Under Statement 144, Accounting for the Impairment or Disposal of Long-Lived Assets, just about everything, except the customer list, will have to be impaired. And, returning to Statement 157, the customer list will be valued at the price that would be paid by another market participant, and that is the value that will go on the balance sheet.

"An investor or shareholder in L will justifiably suspect that L overpaid for S," declares King, adding, "You will end up booking something that did not happen, and that never would have happened."


Another challenge presented by FAS 157, notes King, relates to the valuation of liabilities. Under Statement 5, Accounting for Contingencies, you were not expected to book a liability unless there was a 50 percent chance or greater that it would be due. Now, under Statement 157, any contingent liability must be quantified, regardless of its probability.

Assume a company has a contingent liability of $100 million, related to a pending lawsuit. The company's legal counsel estimates that there is only a 10 percent chance that the company will have to pay the full amount. However, under FAS 157, the company would have to book an expense and a liability of $10 million ($100 million x 10 percent). If the suit is dismissed, the company would then book $10 million in income and write off the $10 million liability.

Allan Cohen, assistant controller for Time Warner, agrees that certain aspects of FAS 157 are easier to apply when valuing financial instruments and more difficult to apply when valuing non-financial assets. Specifically, FAS 157 defines fair value as the price that would be received to sell an asset, which is an "exit price" notion.

Cohen notes that "it is difficult to understand why a company should start thinking about the selling price of a non-financial asset that was just purchased. We don't purchase a company so that we could turn around and sell it."

Determining who are market participants is another principle that could be difficult to apply, and although FAS 157 is not yet effective, auditors and valuation experts have started to look to the market participant guidance in FAS 157 on current transactions as if FAS 157 is effective.

Cohen describes another valuation challenge presented by FAS 157: "defensive value." Suppose Coke buys Pepsi to get its distribution network. Coke might not be interested in keeping the Pepsi trade name out in the public market, but FAS 157 could require Coke to value the Pepsi trade name. He points to "Example 3-IPR & D Project," provided in FAS 157.

"Some might say that Coke bought Pepsi to improve its own competitive position, not just to get its distribution network." According to FAS 157, the Pepsi brand would thus have defensive value. However, Cohen opines, "how one would determine what a market participant would pay for the Pepsi trade name is a tough question."

User View: Relevant for Decision-Making, in Most Cases

So what do users of financial statements think of FAS 157? Craig Emrick, vice president and senior accounting analyst at Moody's Investors Service, says that fair value, as defined by FAS 157, is relevant for decision-making in most situations. "But other measures, or a mix of measures, can have as much or more relevance than fair value, depending on the nature and circumstances of the assets and liabilities being analyzed, and the type of analysis that you are doing," he explains.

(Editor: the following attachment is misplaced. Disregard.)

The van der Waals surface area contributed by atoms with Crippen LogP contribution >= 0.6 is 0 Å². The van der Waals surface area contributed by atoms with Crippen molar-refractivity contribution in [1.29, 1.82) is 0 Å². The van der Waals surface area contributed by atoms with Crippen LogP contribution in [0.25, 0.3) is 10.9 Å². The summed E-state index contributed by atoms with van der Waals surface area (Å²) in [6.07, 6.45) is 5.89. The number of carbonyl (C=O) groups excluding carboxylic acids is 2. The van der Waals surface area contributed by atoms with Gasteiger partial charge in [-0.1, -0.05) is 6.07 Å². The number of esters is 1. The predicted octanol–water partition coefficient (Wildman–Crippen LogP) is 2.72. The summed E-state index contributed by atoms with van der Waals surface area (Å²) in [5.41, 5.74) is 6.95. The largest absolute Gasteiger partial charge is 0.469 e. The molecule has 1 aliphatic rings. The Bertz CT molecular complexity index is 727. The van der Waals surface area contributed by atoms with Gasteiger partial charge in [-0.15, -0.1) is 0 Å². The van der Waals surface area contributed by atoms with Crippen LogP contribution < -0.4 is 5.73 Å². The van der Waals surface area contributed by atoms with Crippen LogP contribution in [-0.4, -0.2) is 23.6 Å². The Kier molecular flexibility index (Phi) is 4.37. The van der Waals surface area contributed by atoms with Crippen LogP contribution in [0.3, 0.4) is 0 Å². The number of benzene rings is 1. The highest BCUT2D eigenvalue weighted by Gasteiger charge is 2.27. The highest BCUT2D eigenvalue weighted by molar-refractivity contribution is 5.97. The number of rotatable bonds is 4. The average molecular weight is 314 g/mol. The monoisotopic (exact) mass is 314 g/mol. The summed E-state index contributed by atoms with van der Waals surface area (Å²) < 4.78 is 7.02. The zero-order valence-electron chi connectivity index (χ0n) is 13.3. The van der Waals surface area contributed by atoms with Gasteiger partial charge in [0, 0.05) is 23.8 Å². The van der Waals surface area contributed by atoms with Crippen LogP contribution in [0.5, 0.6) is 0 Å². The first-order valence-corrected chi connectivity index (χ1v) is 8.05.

Emrick provides several examples to illustrate his point. "When we analyze the trading portfolios of financial institutions, we need to use fair value. It is the only relevant measure." However, he says, when analyzing property held by real estate investment trusts (REITs), a mix of fair value is used, which provides insight into asset quality and historical cost, which is much more appropriate for leverage ratios.

"On the other hand, for credit analysis, fair value is not the most relevant measure for debt. [That's] because, apart from those situations where a company has the ability and motivation to settle its debt in the short term, amortized cost or contractual value is more predictive of the likely cash flow required to service the debt," says Emrick.

He predicts that, as companies introduce more fair value measurement to their financial statements, disclosures--especially disclosures about valuation assumptions--will become more important. "Disclosures of the assumptions underlying fair value numbers will help the reader better understand the nature of the assets and liabilities on the balance sheet," he says. "Disclosures are key, and you can't divorce them from the numbers."

Emrick is optimistic about the future, however. "Over time, we will get more comfortable with fair value," he says, adding, "it will be a learning process."

William M. Sinnett ( is Director of Research for Financial Executives Research Foundation (FERF).


* FAS 157 establishes a framework for measuring fair value in GAAP that is focused on how to measure fair value; previous pronouncements focused on what to measure.

* FAS 157 is market-based, requiring consideration of what other market participants might pay.

* One challenge of the standards is determining the most advantageous market if there is no principal market.

* Certain aspects are easier to apply when valuing financial instruments and more difficult to apply when valuing non-financial instruments, notes a preparer.
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Title Annotation:accounting standards
Author:Sinnett, William M.
Publication:Financial Executive
Date:Jan 1, 2007